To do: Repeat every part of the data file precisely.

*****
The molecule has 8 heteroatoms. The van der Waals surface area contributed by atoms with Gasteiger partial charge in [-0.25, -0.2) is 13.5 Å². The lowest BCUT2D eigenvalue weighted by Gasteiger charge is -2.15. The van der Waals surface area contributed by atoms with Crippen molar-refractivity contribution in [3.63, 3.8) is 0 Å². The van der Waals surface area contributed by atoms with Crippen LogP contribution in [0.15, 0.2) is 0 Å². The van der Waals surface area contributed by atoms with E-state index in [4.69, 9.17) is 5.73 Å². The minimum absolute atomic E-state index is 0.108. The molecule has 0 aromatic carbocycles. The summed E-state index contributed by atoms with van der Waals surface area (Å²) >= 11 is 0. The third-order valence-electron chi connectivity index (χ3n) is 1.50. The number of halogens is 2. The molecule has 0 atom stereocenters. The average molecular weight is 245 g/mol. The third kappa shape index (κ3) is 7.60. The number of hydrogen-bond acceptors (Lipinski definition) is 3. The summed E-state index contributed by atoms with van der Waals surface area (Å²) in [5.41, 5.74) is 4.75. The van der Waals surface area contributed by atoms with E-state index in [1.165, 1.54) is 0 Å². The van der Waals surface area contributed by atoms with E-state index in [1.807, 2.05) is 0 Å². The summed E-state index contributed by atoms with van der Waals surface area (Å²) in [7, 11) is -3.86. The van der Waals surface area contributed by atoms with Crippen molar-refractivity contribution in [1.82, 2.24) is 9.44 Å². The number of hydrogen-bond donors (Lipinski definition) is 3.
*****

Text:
The molecule has 8 heteroatoms. The van der Waals surface area contributed by atoms with Gasteiger partial charge in [-0.25, -0.2) is 13.5 Å². The lowest BCUT2D eigenvalue weighted by Gasteiger charge is -2.15. The van der Waals surface area contributed by atoms with Crippen molar-refractivity contribution in [3.63, 3.8) is 0 Å². The van der Waals surface area contributed by atoms with Crippen LogP contribution in [0.15, 0.2) is 0 Å². The van der Waals surface area contributed by atoms with E-state index in [4.69, 9.17) is 5.73 Å². The minimum absolute atomic E-state index is 0.108. The molecule has 0 aromatic carbocycles. The summed E-state index contributed by atoms with van der Waals surface area (Å²) >= 11 is 0. The third-order valence-electron chi connectivity index (χ3n) is 1.50. The number of halogens is 2. The molecule has 0 atom stereocenters. The average molecular weight is 245 g/mol. The third kappa shape index (κ3) is 7.60. The number of hydrogen-bond acceptors (Lipinski definition) is 3. The summed E-state index contributed by atoms with van der Waals surface area (Å²) in [5.41, 5.74) is 4.75. The van der Waals surface area contributed by atoms with E-state index in [1.165, 1.54) is 0 Å². The van der Waals surface area contributed by atoms with E-state index in [1.807, 2.05) is 0 Å². The summed E-state index contributed by atoms with van der Waals surface area (Å²) in [7, 11) is -3.86. The van der Waals surface area contributed by atoms with Crippen molar-refractivity contribution in [1.82, 2.24) is 9.44 Å². The number of hydrogen-bond donors (Lipinski definition) is 3.